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All Roads Lead to Good Food

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Have you ever heard of a little place called Kyrgyzstan?  While it is not as well known as its neighbor and home of Borat, Kazakhstan, or nuclear armed Pakistan, it a very interesting corner of the world with a lot of history.  The word “Kyrgyz” in Turkic languages means “We are forty” which is a reference to the forty clans the legendary Kyrgyz hero, Manas, united to fight against the Uighurs (A predominately Muslim group that resides in what is now western China).  The number forty also appears in their flag in the form of a sun with forty rays and a criss-crossed center to symbolize a yurt or traditional tent the Kyrgyz sleep in. kg It’s one of my favorite world flags, and recently I found that Kyrgyz food is right up my alley as well.  Janice and I had a double date with one of her best friends and her husband at a Kyrgyz restaurant in Chicago called Jibek Jolu.  Her friend and husband raved about it, so I was curious to see what exactly Kyrgyz food consisted of.

While I never had this particular type of cuisine, I had a faint idea of what to expect given the geographic location of the Central Asian nation and its history.  First, I expected there to be a lot of meat given that most nomadic peoples rely on high energy meals focusing primarily on protein and dairy.  Second, I found out that Jibek Jolu means “Silk Road” in Kyrgyz, so there were bound be plenty of dishes that combined the influences of Chinese, Indian, and Western cooking.  Finally, given that Kyrgyzstan was a former Soviet republic, there would be lots of Russian dishes, and Janice’s friend’s husband is Russian, so we had our cultural “in” if we needed anything.  When we walked up, it was funny to see all of the cabs parked out front due to the high number of Central Asian cabdrivers in Chicago. IMG_6056 We walked in, and the place was jammed for dinner.  IMG_6055We were quickly seated by the friendly staff, and I perused the menu options.  I wasn’t surprised with the amount of meat and root vegetables being offered, but all of that had the making for a great meal in my eyes.  The ingredients don’t have to be super fancy to make a superb meal; it’s all in the freshness of ingredients and execution.  The prices were also very reasonable compared to other Russian restaurants I have been to.  To start the meal, I wanted to try an appetizer, but a majority of them were Russian dishes.  So I went for the tandyr samsy ($4.00) which seemed more Kyrgyz since I had never seen it on a Russian menu.  Plus, it was cooked in an Indian tandoor oven which once again shows the multicultural nature of the cuisine. IMG_6045 When it came out, it reminded me of a ghost from Pac Man,

Four tandur samys

Four tandyr samys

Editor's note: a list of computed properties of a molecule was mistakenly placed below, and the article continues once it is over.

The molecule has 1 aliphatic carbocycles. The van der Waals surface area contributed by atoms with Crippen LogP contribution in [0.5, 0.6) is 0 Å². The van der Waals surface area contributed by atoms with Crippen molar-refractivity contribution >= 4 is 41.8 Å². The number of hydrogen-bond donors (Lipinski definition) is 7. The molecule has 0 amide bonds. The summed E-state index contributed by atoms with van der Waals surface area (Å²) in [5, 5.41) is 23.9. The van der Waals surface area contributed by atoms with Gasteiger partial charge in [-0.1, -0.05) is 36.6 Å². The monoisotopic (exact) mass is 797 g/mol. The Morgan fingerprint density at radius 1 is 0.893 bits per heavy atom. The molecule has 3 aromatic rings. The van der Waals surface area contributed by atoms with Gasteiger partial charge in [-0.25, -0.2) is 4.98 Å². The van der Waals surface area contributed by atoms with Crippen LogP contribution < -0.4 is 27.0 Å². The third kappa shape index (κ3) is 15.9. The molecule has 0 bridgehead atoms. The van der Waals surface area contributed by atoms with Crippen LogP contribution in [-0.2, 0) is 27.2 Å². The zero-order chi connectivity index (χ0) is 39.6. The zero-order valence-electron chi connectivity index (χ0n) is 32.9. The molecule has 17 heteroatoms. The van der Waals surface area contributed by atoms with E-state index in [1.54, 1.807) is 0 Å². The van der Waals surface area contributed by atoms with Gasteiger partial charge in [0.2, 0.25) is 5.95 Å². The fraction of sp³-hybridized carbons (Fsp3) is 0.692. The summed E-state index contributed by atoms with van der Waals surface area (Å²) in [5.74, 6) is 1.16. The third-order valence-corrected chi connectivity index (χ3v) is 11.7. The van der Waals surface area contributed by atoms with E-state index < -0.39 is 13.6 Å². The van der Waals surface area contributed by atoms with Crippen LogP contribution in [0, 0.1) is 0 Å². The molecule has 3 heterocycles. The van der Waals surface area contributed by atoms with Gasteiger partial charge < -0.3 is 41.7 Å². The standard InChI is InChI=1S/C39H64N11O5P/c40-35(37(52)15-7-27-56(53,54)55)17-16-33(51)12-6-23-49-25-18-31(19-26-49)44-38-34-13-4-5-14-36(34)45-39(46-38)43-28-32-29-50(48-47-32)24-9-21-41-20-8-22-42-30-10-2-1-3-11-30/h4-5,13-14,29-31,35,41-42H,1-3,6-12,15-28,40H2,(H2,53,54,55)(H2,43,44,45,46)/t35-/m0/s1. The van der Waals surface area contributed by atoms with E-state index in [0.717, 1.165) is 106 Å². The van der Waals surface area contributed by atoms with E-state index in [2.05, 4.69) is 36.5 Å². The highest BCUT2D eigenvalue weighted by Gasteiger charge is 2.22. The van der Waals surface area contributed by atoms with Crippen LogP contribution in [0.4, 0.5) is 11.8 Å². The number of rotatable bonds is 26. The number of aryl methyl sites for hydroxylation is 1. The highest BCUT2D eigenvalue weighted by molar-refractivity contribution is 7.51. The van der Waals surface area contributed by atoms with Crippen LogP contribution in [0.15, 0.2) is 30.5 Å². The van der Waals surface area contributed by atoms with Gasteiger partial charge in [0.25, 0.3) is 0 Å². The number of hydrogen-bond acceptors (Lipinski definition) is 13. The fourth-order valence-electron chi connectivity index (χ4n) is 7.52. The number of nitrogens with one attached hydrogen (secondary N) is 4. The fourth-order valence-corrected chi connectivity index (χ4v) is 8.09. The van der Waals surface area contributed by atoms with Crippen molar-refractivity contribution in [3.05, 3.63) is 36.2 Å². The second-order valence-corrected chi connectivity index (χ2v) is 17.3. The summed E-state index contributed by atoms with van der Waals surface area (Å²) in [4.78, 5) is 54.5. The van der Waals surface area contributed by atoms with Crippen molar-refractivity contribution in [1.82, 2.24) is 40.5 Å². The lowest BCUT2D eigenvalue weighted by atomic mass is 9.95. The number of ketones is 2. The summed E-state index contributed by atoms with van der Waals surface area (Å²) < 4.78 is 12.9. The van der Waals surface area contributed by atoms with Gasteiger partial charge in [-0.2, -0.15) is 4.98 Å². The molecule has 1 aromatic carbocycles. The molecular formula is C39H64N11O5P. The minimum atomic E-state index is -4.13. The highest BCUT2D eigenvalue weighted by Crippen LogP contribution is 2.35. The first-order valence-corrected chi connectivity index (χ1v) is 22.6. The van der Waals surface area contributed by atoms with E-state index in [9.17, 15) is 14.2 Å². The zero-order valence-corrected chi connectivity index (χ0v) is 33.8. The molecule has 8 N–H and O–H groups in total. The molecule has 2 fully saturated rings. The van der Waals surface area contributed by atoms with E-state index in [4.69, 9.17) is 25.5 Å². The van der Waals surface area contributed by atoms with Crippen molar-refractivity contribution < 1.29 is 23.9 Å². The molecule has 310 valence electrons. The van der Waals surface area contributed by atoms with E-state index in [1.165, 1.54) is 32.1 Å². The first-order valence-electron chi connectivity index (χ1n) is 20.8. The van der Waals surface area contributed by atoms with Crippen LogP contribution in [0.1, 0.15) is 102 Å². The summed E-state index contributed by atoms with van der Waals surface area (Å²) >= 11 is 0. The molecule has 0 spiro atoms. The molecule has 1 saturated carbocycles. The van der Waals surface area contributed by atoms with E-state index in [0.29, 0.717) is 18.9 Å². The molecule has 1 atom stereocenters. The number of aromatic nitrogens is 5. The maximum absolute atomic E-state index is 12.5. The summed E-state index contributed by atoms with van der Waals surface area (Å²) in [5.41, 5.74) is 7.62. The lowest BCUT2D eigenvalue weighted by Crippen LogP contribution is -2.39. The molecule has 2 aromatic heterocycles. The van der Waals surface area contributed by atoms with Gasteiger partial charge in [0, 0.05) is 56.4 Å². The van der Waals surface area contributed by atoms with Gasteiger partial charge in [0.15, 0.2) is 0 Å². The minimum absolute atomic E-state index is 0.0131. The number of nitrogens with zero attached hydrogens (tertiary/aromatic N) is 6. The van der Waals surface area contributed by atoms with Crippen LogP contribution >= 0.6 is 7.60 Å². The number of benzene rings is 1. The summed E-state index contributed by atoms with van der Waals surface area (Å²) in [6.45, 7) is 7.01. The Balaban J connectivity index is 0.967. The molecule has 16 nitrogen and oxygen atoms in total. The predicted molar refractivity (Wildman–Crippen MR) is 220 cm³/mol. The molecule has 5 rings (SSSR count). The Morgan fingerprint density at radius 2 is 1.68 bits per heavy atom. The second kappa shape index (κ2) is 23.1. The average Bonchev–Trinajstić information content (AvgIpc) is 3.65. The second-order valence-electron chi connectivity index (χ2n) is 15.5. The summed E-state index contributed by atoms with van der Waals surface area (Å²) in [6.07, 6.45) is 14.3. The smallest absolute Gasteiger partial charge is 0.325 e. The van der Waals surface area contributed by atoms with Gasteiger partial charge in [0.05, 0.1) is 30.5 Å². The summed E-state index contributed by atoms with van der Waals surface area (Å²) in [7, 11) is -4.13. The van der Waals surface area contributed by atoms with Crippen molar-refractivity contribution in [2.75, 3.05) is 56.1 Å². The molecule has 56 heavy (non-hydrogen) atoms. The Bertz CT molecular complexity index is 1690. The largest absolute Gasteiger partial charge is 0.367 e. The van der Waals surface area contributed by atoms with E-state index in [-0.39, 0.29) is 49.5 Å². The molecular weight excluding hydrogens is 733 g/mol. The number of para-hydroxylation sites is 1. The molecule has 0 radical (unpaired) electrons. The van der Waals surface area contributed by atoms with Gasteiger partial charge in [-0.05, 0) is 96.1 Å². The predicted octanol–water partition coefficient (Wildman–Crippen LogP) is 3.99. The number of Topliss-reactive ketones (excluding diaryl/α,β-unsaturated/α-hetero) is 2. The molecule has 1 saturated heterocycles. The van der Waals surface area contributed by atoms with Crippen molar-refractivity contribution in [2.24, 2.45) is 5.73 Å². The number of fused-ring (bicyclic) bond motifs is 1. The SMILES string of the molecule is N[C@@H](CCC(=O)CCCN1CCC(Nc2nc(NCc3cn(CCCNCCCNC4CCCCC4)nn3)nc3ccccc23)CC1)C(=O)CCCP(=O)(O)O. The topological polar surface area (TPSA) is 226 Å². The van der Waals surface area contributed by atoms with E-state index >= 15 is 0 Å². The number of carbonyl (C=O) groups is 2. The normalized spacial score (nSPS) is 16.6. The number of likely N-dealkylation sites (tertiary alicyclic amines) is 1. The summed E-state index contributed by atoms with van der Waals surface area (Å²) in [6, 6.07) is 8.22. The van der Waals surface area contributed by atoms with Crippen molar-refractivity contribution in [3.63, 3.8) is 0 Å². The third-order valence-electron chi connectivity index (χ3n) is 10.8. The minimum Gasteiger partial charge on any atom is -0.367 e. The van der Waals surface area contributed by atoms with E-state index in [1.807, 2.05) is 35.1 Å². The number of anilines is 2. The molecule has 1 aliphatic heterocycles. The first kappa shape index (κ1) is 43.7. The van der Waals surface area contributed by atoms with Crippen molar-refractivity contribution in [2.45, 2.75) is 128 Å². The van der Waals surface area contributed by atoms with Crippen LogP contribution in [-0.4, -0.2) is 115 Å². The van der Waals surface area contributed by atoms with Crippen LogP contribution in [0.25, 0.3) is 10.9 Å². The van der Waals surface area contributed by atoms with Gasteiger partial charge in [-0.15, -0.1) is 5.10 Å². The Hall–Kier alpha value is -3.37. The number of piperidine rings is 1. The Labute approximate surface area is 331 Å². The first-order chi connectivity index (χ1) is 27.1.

and once I bit through the semi-crunchy crust, I was going “wakawakawakawaka” gobbling it up like the little yellow guy. IMG_6047 It was a great combination of freshly baked bread, plenty of ground beef, and some soft, stewed potatoes to give the dish a little more body.  Then there were the entrees, and each one was quite unique.  First, there was the lagman ($12) which after a bit of research turns out to be more familiar to me than I had previously thought.  Ramen noodles or just “ramen” are known the world over as a cheap snack for poor people and college students, but it turns out the word “lagman” is the Turkic word for “ramen”.  Once again, the interconnected nature of Kyrgyzstan was reflected in this lagman dish that utilized the same hand-pulled noodle techniques that originated in the 16th Century in China.  It was different than the Japanese ramen I tried in Tokyo, but it reflected the no-frills approach to cooking the Central Asian Republics take. IMG_6048 Of course, there was stewed pieces of tender beef, peppers, onions, green beans, and onions along with a beef based broth to bring the ramen bowl together.  I don’t normally say this, but I loved the noodles because they were super soft due to soaking in the aforementioned broth.  I enjoyed every slurping forkful.  We also got a small order of the meat oromo ($7.00), and they were still very substantial.  Looking at these traditional steamed pies, I could only think of the steamed dumplings in Chinese dim sum.  They had the same translucent skin as the little potstickers I’ve taken down many a time in Chinatown. IMG_6049 While the exteriors were Chinese inspired, the interiors were more Slavic in nature with beef, minced potatoes, onions, cabbage and carrots.  They were kind of hard to slice and share due to the fragile skin of the pies, but they were very hearty and all of the ingredients came together like a mini beef stew in a pie.  After we tried that, I got a taste of my girlfriend’s plov ($10.00).  This entree, more commonly known today as “pilaf” which originates from the Sankrit word “pulaka” meaning “a ball of rice”, has been around since the beginning of time.  Alexander the Great comments on being served the same meal while visiting Samarkand, one of the stops for future explorer Marco Polo on the Silk Road.  Alexander’s troops took the “pilav” recipe back to Macedonia, and it spread throughout Europe as “pilaf” from the Greek word “pilafi“.  IMG_6050I didn’t think this rice dish lived up to the other entrees we tried since it just consisted of a broth-infused rice sprinkled with beef, carrots, onions, and garlic.   While moderately flavorful, it seemed to be average in comparison to the other types of food we had tried.  Then there was my kuurdak ($12) which was as elemental as food can get just short of ripping a hunk off a cow.  Turns out this entree is one of the oldest and most traditional of Kyrgyz meals.  It literally was stewed beef, potatoes, and onions. IMG_6051 Simple as it sounds, the combination was amazing in my eyes and on my tastebuds.  I would take this Kyrgyz beef over an American steak and potato dinner any day.  I don’t know what they did to the beef, but it tasted like it was char-grilled and coated in a possible garlic/olive oil mixture.  Then, the potatoes were herbal tinged and extremely tender which combined perfectly with the beef.  The icing on the cake were the raw onions since I love onions in any way, shape, or form.  It was one of the ugliest dishes at the table, but it was a definite hit as the others were sneaking bites off my plate.  The final and most hardcore of the entrees was the beef shashlik ($11.50 for two).  Janice’s friend’s husband, Ivan, ordered it, and when it came out, I couldn’t believe the presentation.  There were two extremely long knives on the plate that had chunks of tandoor cooked beef on them along with a pile of rice and a salad just in case to protect you from a heart attack from ingesting that much red meat in one sitting.  This part of the meal was as delicious as it was fun and dangerous to eat.